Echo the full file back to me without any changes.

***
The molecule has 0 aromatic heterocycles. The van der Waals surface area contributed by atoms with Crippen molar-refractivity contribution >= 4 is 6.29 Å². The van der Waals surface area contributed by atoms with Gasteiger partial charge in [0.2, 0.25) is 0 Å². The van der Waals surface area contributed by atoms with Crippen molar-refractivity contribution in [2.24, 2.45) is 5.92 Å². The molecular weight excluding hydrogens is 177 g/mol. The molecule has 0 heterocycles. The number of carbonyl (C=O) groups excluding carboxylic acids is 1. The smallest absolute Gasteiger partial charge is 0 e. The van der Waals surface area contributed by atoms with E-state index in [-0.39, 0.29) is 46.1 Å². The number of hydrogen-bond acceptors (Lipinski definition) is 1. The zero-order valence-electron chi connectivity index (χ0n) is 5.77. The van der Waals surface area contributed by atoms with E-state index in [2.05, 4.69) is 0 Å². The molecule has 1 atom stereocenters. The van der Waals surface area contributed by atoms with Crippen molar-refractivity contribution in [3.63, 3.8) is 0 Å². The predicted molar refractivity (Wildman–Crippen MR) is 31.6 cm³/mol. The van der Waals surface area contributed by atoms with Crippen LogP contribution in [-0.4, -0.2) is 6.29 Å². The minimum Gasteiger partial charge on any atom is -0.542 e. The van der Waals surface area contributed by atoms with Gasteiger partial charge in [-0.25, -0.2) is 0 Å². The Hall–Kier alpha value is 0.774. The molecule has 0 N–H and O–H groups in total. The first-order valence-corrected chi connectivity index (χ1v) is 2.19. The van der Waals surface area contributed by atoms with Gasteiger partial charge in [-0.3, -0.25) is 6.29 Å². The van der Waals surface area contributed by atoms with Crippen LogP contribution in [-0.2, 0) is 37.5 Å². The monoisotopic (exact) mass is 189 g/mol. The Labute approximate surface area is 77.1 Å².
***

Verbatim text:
The molecule has 0 aromatic heterocycles. The van der Waals surface area contributed by atoms with Crippen molar-refractivity contribution >= 4 is 6.29 Å². The van der Waals surface area contributed by atoms with Gasteiger partial charge in [0.2, 0.25) is 0 Å². The van der Waals surface area contributed by atoms with Crippen molar-refractivity contribution in [2.24, 2.45) is 5.92 Å². The molecular weight excluding hydrogens is 177 g/mol. The molecule has 0 heterocycles. The number of carbonyl (C=O) groups excluding carboxylic acids is 1. The smallest absolute Gasteiger partial charge is 0 e. The van der Waals surface area contributed by atoms with E-state index in [-0.39, 0.29) is 46.1 Å². The number of hydrogen-bond acceptors (Lipinski definition) is 1. The zero-order valence-electron chi connectivity index (χ0n) is 5.77. The van der Waals surface area contributed by atoms with E-state index in [2.05, 4.69) is 0 Å². The molecule has 1 atom stereocenters. The van der Waals surface area contributed by atoms with Crippen molar-refractivity contribution in [3.63, 3.8) is 0 Å². The predicted molar refractivity (Wildman–Crippen MR) is 31.6 cm³/mol. The van der Waals surface area contributed by atoms with Crippen LogP contribution in [-0.4, -0.2) is 6.29 Å². The minimum Gasteiger partial charge on any atom is -0.542 e. The van der Waals surface area contributed by atoms with Gasteiger partial charge in [-0.25, -0.2) is 0 Å². The Hall–Kier alpha value is 0.774. The molecule has 0 N–H and O–H groups in total. The first-order valence-corrected chi connectivity index (χ1v) is 2.19. The van der Waals surface area contributed by atoms with Gasteiger partial charge in [-0.3, -0.25) is 6.29 Å². The van der Waals surface area contributed by atoms with Crippen LogP contribution in [-0.2, 0) is 37.5 Å². The monoisotopic (exact) mass is 189 g/mol. The Labute approximate surface area is 77.1 Å².